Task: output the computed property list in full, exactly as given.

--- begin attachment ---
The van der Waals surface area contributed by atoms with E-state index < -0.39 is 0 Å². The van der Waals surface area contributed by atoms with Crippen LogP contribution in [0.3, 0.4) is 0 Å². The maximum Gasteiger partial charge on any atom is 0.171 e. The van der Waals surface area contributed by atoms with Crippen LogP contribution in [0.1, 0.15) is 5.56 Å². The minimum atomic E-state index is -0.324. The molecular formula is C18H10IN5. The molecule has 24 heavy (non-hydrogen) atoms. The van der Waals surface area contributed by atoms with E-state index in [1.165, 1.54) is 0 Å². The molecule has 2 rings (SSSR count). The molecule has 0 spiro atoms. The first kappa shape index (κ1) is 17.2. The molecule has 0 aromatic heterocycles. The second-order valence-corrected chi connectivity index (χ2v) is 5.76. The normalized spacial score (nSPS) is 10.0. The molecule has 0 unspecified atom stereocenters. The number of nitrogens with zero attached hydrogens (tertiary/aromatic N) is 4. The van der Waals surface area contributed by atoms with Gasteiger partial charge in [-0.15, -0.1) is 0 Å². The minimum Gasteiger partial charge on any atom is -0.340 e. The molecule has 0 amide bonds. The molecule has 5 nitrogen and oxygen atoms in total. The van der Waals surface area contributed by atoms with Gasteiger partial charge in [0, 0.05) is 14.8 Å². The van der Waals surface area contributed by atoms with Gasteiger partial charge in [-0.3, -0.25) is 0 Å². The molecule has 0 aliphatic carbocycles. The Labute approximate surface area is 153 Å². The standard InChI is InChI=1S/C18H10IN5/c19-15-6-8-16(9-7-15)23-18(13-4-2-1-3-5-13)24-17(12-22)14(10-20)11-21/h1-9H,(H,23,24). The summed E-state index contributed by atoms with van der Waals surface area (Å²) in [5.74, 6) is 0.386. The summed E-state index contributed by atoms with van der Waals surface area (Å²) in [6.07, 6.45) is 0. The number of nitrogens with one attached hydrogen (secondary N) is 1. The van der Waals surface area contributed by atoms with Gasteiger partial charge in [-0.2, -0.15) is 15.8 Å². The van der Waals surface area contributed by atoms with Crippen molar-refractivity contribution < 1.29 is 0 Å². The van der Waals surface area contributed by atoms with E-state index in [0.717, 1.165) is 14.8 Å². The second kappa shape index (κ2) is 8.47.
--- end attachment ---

The van der Waals surface area contributed by atoms with E-state index < -0.39 is 0 Å². The van der Waals surface area contributed by atoms with Crippen LogP contribution in [0.3, 0.4) is 0 Å². The maximum Gasteiger partial charge on any atom is 0.171 e. The van der Waals surface area contributed by atoms with Crippen LogP contribution in [0.1, 0.15) is 5.56 Å². The minimum atomic E-state index is -0.324. The molecular formula is C18H10IN5. The molecule has 24 heavy (non-hydrogen) atoms. The van der Waals surface area contributed by atoms with E-state index in [1.165, 1.54) is 0 Å². The molecule has 2 rings (SSSR count). The molecule has 0 spiro atoms. The first kappa shape index (κ1) is 17.2. The molecule has 0 aromatic heterocycles. The second-order valence-corrected chi connectivity index (χ2v) is 5.76. The normalized spacial score (nSPS) is 10.0. The molecule has 0 unspecified atom stereocenters. The number of nitrogens with zero attached hydrogens (tertiary/aromatic N) is 4. The van der Waals surface area contributed by atoms with Gasteiger partial charge in [-0.15, -0.1) is 0 Å². The minimum Gasteiger partial charge on any atom is -0.340 e. The molecule has 0 amide bonds. The molecule has 5 nitrogen and oxygen atoms in total. The van der Waals surface area contributed by atoms with Gasteiger partial charge in [0, 0.05) is 14.8 Å². The van der Waals surface area contributed by atoms with Gasteiger partial charge in [-0.3, -0.25) is 0 Å². The molecule has 0 aliphatic carbocycles. The Labute approximate surface area is 153 Å². The standard InChI is InChI=1S/C18H10IN5/c19-15-6-8-16(9-7-15)23-18(13-4-2-1-3-5-13)24-17(12-22)14(10-20)11-21/h1-9H,(H,23,24). The summed E-state index contributed by atoms with van der Waals surface area (Å²) in [5.74, 6) is 0.386. The summed E-state index contributed by atoms with van der Waals surface area (Å²) in [6.07, 6.45) is 0. The number of nitrogens with one attached hydrogen (secondary N) is 1. The van der Waals surface area contributed by atoms with Gasteiger partial charge in [-0.2, -0.15) is 15.8 Å². The van der Waals surface area contributed by atoms with Crippen molar-refractivity contribution < 1.29 is 0 Å². The van der Waals surface area contributed by atoms with E-state index in [0.717, 1.165) is 14.8 Å². The second kappa shape index (κ2) is 8.47.